Publication Stats

9k Citations
1,752.76 Total Impact Points


  • 2008-2015
    • Technische Universität München
      München, Bavaria, Germany
    • St. Marien- und St. Annastiftskrankenhaus
      Ludwigshafen, Rheinland-Pfalz, Germany
  • 1998-2015
    • Ludwig-Maximilians-University of Munich
      • • Children in the Department of Surgery, Dr. von Hauner Children's Hospital
      • • Department of Internal Medicine II
      • • Department of Paediatrics
      • • Max-von-Pettenkofer Institute for Hygiene and Medical Microbiology
      München, Bavaria, Germany
  • 1995-2014
    • University Hospital München
      München, Bavaria, Germany
  • 2013
    • University of Groningen
      • Department of Genetics
      Groningen, Groningen, Netherlands
    • Universitätsklinikum Freiburg
      Freiburg an der Elbe, Lower Saxony, Germany
  • 2012
    • Helmholtz Zentrum München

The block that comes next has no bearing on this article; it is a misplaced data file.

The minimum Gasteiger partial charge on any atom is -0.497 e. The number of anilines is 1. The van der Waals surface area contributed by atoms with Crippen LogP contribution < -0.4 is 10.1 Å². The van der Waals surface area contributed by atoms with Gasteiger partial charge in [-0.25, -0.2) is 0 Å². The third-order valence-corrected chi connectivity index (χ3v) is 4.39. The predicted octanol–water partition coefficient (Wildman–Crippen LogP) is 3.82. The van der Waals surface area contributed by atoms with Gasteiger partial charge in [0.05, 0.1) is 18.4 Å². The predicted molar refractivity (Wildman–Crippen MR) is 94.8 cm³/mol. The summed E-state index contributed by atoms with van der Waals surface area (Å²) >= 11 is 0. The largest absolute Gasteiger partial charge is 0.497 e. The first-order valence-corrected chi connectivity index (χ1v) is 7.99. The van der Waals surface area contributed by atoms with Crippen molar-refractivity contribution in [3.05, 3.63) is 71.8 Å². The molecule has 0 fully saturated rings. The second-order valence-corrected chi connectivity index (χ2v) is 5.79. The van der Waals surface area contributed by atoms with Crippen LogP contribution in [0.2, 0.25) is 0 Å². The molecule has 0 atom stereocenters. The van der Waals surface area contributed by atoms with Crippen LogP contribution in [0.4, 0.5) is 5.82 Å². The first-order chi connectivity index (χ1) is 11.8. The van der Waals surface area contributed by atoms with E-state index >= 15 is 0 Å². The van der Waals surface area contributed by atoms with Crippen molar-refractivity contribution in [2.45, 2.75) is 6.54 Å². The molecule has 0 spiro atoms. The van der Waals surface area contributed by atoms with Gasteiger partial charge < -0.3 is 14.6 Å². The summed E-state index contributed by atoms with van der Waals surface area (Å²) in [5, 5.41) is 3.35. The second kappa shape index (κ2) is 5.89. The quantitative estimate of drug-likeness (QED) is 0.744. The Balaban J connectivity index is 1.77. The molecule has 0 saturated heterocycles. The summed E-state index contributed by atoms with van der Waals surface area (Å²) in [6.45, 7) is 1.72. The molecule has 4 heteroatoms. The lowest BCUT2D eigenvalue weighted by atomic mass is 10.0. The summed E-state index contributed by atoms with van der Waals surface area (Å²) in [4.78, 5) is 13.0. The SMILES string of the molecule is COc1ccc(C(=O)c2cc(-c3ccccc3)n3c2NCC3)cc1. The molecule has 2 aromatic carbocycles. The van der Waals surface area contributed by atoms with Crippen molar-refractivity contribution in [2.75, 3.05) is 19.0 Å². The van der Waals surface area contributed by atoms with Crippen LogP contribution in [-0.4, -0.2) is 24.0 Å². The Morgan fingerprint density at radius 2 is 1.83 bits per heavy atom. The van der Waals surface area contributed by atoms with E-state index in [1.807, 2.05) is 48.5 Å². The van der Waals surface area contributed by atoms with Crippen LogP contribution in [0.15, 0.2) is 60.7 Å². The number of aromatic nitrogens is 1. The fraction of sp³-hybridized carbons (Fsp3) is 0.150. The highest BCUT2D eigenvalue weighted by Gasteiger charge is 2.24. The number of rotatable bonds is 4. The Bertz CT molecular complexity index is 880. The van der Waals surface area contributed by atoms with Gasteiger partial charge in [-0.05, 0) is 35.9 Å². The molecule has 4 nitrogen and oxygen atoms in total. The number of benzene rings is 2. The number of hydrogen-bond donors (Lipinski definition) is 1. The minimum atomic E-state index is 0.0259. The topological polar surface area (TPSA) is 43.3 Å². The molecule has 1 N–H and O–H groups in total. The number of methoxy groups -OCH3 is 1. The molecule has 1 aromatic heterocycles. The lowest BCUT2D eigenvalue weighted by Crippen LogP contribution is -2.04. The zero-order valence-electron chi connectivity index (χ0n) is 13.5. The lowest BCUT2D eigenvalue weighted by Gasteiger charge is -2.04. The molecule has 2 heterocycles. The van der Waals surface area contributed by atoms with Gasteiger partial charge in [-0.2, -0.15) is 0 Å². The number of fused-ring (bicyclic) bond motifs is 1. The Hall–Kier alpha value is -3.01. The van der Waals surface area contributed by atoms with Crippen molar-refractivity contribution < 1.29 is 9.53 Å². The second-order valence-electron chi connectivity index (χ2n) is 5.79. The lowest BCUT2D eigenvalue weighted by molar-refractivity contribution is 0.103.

• Institut für Epidemiologie
      München, Bavaria, Germany
  • 2010
    • Leiden University Medical Centre
      Leyden, South Holland, Netherlands
  • 2009
    • Fudan University
      Shanghai, Shanghai Shi, China
  • 2001-2007
    • Max von Pettenkofer-Institut
      München, Bavaria, Germany
    • University College Dublin
      Dublin, Leinster, Ireland
  • 2006
    • University of Southampton
      • Institute of Human Nutrition
      Southampton, ENG, United Kingdom
  • 1999
    • University Hospital Essen
      Essen, North Rhine-Westphalia, Germany
  • 1983-1993
    • Heinrich-Heine-Universität Düsseldorf
      Düsseldorf, North Rhine-Westphalia, Germany